Germany – Beating either of the Mercedes didn’t seem possible but Ricciardo got within four tenths of a second of them in qualifying. Gained a place from Rosberg at the start but lost one to his team mate. Nonetheless Ricciardo’s pace on the super-softs was better, and it could have been an interesting fight between the pair had Red Bull not needed to ensure both stayed ahead of Rosberg. Ricciardo’s path to second place was therefore made easier than it might have been, but both Red Bull drivers did well to capitalise on Rosberg’s problems.

Belgium – With Red Bull diverging on strategies Ricciardo lined up fifth behind the Ferraris and Verstappen but on the soft tyres. Once that trio took itself out of contention he occupied third but struggled for pace due to front wing damage. Red Bull were able to rectify this under the Safety Car and give him a free pit stop. From then on his pace was good, often a match for Rosberg’s in the final stint, and he delivered second place.

Italy – Both Red Bull drivers tried to get through Q2 on the soft tyres but couldn’t make it. Ricciardo was one-thousandth of a second off beating Bottas to fifth. Choosing to run super-softs for his final stint gave him a chance to pass the Williams, but he had a narrow window of opportunity during which the Red Bull’s braking advantage was bigger enough to make it possible, and he came from an enormous distance back to complete a remarkable move.

Singapore – A rapid time in Q1 raised hopes another pole position would be possible but he had to settle for second place behind Rosberg. He gave chase to the Mercedes all race long, especially when he had a chance to attack in the closing stint. Finishing less than half a second behind the Mercedes, it was clear he’d left nothing on the table.

Japan – Both Red Bull drivers had their qualifying simulations on Saturday interrupted by a Virtual Safety Car period. Ricciardo said a gradual loss of engine power impaired his qualifying effort, but he was promoted to fourth by the Ferrari drivers’ penalties. That was a mixed blessing as he started directly behind Hamilton, whose own slow getaway compromised Ricciardo. He made life more difficult by going off at Spoon at the beginning of his second stint. His final pit stop was both slow and too late to prevent Raikkonen demoting him to sixth.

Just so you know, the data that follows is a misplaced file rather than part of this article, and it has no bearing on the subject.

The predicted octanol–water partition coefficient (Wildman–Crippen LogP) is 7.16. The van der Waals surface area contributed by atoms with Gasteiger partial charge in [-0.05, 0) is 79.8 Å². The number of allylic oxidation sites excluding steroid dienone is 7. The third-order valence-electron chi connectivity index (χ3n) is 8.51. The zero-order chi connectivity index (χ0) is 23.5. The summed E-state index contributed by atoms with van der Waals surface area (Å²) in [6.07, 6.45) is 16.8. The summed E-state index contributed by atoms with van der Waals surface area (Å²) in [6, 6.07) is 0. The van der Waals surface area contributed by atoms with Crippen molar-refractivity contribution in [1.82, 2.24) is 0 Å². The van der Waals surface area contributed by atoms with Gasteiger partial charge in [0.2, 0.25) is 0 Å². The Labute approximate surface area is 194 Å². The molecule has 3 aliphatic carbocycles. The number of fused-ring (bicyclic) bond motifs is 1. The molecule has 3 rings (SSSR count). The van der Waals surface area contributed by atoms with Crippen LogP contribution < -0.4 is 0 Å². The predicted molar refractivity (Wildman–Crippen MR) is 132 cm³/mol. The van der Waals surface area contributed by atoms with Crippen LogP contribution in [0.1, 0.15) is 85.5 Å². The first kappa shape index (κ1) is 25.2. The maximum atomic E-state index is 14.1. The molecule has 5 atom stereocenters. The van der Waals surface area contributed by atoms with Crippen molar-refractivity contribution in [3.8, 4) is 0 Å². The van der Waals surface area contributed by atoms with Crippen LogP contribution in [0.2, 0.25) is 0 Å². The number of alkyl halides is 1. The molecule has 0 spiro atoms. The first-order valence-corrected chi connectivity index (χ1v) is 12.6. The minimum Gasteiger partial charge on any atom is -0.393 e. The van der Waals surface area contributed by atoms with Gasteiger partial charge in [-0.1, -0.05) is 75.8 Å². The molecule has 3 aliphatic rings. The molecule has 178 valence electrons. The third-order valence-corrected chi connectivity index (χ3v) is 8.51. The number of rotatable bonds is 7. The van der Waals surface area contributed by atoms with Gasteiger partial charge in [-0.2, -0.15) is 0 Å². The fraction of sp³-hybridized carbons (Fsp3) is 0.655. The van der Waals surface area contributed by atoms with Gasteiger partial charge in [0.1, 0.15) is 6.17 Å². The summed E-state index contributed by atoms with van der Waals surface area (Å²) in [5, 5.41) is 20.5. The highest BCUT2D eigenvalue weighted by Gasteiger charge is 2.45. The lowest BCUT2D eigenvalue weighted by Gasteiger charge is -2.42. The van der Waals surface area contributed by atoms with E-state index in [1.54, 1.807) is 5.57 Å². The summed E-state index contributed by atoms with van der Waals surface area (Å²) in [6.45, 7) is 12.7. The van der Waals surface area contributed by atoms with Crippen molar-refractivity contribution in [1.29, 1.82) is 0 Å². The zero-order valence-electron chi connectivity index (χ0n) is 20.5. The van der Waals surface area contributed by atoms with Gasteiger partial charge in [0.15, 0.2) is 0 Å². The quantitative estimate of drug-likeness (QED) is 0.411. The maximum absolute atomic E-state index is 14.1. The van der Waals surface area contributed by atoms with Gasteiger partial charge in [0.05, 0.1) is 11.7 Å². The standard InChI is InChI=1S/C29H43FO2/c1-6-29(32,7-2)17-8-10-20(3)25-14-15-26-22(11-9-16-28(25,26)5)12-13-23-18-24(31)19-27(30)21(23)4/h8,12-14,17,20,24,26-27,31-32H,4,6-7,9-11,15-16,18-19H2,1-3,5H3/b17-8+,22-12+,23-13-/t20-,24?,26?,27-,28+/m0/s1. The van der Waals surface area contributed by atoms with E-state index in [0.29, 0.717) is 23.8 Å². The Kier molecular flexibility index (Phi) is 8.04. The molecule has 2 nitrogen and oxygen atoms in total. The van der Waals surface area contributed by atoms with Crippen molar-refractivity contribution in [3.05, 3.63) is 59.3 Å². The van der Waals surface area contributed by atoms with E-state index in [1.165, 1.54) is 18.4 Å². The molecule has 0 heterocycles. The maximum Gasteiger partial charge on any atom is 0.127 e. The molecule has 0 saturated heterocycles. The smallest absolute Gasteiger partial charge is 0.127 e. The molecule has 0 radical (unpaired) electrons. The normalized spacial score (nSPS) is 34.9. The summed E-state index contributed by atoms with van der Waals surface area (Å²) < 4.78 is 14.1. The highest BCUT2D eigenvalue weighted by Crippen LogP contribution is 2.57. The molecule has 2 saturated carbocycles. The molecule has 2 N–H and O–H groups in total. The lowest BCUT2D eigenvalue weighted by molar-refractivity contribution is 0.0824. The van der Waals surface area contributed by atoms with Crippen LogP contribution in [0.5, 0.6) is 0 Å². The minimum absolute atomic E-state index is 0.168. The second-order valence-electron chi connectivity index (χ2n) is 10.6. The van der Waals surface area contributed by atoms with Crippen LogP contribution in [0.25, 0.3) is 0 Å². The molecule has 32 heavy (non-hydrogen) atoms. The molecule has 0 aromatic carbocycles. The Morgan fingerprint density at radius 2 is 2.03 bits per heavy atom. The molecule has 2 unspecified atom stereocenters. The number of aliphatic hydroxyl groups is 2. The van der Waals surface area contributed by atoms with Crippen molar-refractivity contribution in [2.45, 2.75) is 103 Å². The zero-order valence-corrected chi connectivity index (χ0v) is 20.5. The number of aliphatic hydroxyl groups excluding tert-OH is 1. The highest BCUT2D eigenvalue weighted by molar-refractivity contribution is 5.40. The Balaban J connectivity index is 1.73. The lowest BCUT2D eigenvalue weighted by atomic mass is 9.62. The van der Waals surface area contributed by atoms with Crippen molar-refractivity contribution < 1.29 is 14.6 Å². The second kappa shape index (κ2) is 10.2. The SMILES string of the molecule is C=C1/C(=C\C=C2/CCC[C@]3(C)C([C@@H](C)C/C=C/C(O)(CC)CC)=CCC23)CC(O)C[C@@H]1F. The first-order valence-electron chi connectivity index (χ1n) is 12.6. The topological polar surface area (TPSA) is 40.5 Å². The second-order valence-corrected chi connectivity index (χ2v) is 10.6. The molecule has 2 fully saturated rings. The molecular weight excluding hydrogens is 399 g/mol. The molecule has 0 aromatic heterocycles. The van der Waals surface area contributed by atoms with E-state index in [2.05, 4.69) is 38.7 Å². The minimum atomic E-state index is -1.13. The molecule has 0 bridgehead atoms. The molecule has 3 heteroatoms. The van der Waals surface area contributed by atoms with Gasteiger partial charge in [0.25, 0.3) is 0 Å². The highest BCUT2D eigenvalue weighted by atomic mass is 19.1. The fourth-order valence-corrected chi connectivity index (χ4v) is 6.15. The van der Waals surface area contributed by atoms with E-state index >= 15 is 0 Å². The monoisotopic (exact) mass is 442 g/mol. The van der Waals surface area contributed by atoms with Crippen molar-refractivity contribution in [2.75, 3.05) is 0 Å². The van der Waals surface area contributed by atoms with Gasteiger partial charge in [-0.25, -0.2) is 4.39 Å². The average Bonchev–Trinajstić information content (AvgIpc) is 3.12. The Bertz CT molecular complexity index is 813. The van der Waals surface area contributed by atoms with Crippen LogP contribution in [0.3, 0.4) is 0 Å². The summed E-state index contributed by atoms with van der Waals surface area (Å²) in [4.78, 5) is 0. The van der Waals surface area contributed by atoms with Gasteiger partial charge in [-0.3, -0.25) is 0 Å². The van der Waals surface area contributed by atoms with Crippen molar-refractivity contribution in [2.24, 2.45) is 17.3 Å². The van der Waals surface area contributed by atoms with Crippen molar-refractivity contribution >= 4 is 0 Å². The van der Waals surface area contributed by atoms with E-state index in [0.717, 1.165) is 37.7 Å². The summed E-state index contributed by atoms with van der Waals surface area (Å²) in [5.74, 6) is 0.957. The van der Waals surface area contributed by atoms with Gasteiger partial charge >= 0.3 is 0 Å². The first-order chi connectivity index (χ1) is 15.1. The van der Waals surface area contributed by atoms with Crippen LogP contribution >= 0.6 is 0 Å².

Malaysia – Felt his tyres beginning to go in the final sector during his qualifying lap, and ultimately was beaten to third by Verstappen. However he saved an untouched set of soft tyres by getting through Q1 having only run mediums. He fit them for the final stint having brilliantly shrugged off an attack from Verstappen, who was on much fresher rubber.

United States – Split the Mercedes on Friday and lined up behind them on Saturday, the highest-placed driver to run the super-soft tyre at the start. That paid off as he got ahead of Rosberg and did everything he could to stay there until the Virtual Safety Car thwarted his efforts.

Mexico – Red Bull had a low-key Friday but Ricciardo was the quicker of the pair. Verstappen beat him in qualifying, however, as Ricciardo was perplexed by his car’s handling. He took advantage of the Safety Car to pit on the first lap and get rid of his super-softs, and although he worked his way speedily through traffic he wasn’t able to use the time gained to jump either of the Mercedes. He let Verstappen through when asked which proved prudent, as he caught his team mate and Vettel at the end of the race and their penalties eventually allowed him to take third.